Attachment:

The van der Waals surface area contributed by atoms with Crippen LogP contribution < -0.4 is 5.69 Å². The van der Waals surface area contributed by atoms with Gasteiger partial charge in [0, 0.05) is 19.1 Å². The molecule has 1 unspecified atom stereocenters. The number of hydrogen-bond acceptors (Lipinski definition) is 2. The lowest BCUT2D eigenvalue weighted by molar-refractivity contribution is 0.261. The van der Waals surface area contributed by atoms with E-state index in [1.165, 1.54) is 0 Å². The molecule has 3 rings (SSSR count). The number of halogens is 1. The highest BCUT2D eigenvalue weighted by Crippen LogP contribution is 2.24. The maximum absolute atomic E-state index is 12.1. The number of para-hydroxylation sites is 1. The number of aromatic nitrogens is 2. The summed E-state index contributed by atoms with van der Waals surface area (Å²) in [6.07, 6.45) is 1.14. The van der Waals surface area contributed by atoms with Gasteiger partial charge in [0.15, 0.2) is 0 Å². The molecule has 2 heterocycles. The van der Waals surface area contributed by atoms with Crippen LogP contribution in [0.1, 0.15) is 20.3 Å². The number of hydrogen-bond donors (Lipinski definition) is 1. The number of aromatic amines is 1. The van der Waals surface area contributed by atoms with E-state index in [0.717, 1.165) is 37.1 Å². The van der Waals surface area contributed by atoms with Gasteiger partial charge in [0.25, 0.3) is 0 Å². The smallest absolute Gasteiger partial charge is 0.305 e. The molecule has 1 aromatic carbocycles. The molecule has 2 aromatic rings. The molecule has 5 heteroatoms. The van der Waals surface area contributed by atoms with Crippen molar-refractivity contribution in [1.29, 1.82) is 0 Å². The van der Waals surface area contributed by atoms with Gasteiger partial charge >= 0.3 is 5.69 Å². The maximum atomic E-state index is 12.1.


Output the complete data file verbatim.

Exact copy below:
The van der Waals surface area contributed by atoms with Crippen LogP contribution < -0.4 is 5.69 Å². The van der Waals surface area contributed by atoms with Gasteiger partial charge in [0, 0.05) is 19.1 Å². The molecule has 1 unspecified atom stereocenters. The number of hydrogen-bond acceptors (Lipinski definition) is 2. The lowest BCUT2D eigenvalue weighted by molar-refractivity contribution is 0.261. The van der Waals surface area contributed by atoms with E-state index in [1.165, 1.54) is 0 Å². The molecule has 3 rings (SSSR count). The number of halogens is 1. The highest BCUT2D eigenvalue weighted by Crippen LogP contribution is 2.24. The maximum absolute atomic E-state index is 12.1. The number of para-hydroxylation sites is 1. The number of aromatic nitrogens is 2. The summed E-state index contributed by atoms with van der Waals surface area (Å²) in [6.07, 6.45) is 1.14. The van der Waals surface area contributed by atoms with Gasteiger partial charge in [0.15, 0.2) is 0 Å². The molecule has 2 heterocycles. The van der Waals surface area contributed by atoms with Crippen LogP contribution in [0.1, 0.15) is 20.3 Å². The number of hydrogen-bond donors (Lipinski definition) is 1. The number of aromatic amines is 1. The van der Waals surface area contributed by atoms with E-state index in [0.717, 1.165) is 37.1 Å². The van der Waals surface area contributed by atoms with Gasteiger partial charge in [0.25, 0.3) is 0 Å². The smallest absolute Gasteiger partial charge is 0.305 e. The molecule has 1 aromatic carbocycles. The molecule has 2 aromatic rings. The molecule has 5 heteroatoms. The van der Waals surface area contributed by atoms with Crippen molar-refractivity contribution in [1.29, 1.82) is 0 Å². The van der Waals surface area contributed by atoms with Gasteiger partial charge >= 0.3 is 5.69 Å². The maximum atomic E-state index is 12.1.